My thoughts are to use the terminated red line (not in use), pass it through to the switch box. Wire nut the Red to the black (from the light), wire nut the white to the white (from the light), put a tail on both to connect it to the switch. (see shotty paint drawing)

That should work, right?
Ok. There are a few issues here so to speak. #14 wire is only for 15 amp load, so it's normally only used for lighting. This means that your black and red wire should have a 2-pole, 15 amp breaker. The reason there is a red wire is that either: one color (black or red) is for one set of lights and the other can control another set (2 switches) or, one color is for outlet (s) and one is for the lights, or one is switched and one is constant power after a switch. Clear as mud?

The switch can go wherever you want it to be. If I'm not mistaken, the most recent code requires you to pull a neutral to the switch box--but don't use it unless for the switch--just pull it through the box. If you ever want to move the switch or branch off it for a device you have a neutral to work with.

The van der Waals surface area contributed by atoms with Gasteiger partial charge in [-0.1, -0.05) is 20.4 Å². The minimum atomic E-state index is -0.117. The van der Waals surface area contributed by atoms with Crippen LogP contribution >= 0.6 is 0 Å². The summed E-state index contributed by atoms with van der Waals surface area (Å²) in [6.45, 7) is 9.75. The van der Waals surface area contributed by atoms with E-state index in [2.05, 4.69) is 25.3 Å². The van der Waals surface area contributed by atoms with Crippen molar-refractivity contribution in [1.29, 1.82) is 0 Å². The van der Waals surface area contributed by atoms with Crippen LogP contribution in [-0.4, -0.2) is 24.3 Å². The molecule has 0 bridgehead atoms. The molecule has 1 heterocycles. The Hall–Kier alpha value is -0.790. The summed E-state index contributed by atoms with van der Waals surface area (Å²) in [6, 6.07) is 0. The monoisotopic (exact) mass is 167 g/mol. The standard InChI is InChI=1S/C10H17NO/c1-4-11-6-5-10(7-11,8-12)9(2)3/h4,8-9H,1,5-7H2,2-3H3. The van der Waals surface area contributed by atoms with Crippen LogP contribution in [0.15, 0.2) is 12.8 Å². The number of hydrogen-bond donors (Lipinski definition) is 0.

Red wires are commonly used as switched legs (being after the switch) to contrast with the black which would have constant power, but it doesn't have to be that way.
Red can also be run for a second circuit and share the neutral. This is often done in kitchen circuits, that way 1 wire is pulled in but it provides 2 circuits.
More if needed-
 

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Requirements:
- Outlet must remain hot at all times
- Switch to only work with lighting fixture

Questions:
- Should the switch exists AFTER the outlet or BEFORE?
- Should I use the terminated RED hot for the switch to the outlet? Or pass the BLACK through the outlet?
diagram below shows switch after the outlet and using the black as the feed to the switch/light. Also the diagram assumes that each half of the outlet has different source power.

Like joed suggested that the receptacle may have "two feeds to it". which means it is part of a multi-wire branch circuit. Can you confirm that the tab is broken on the hot side of the outlet and that top and bottom half of the outlet have different power sources?
 

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Discussion Starter · #9 ·
diagram below shows switch after the outlet and using the black as the feed to the switch/light. Also the diagram assumes that each half of the outlet has different source power.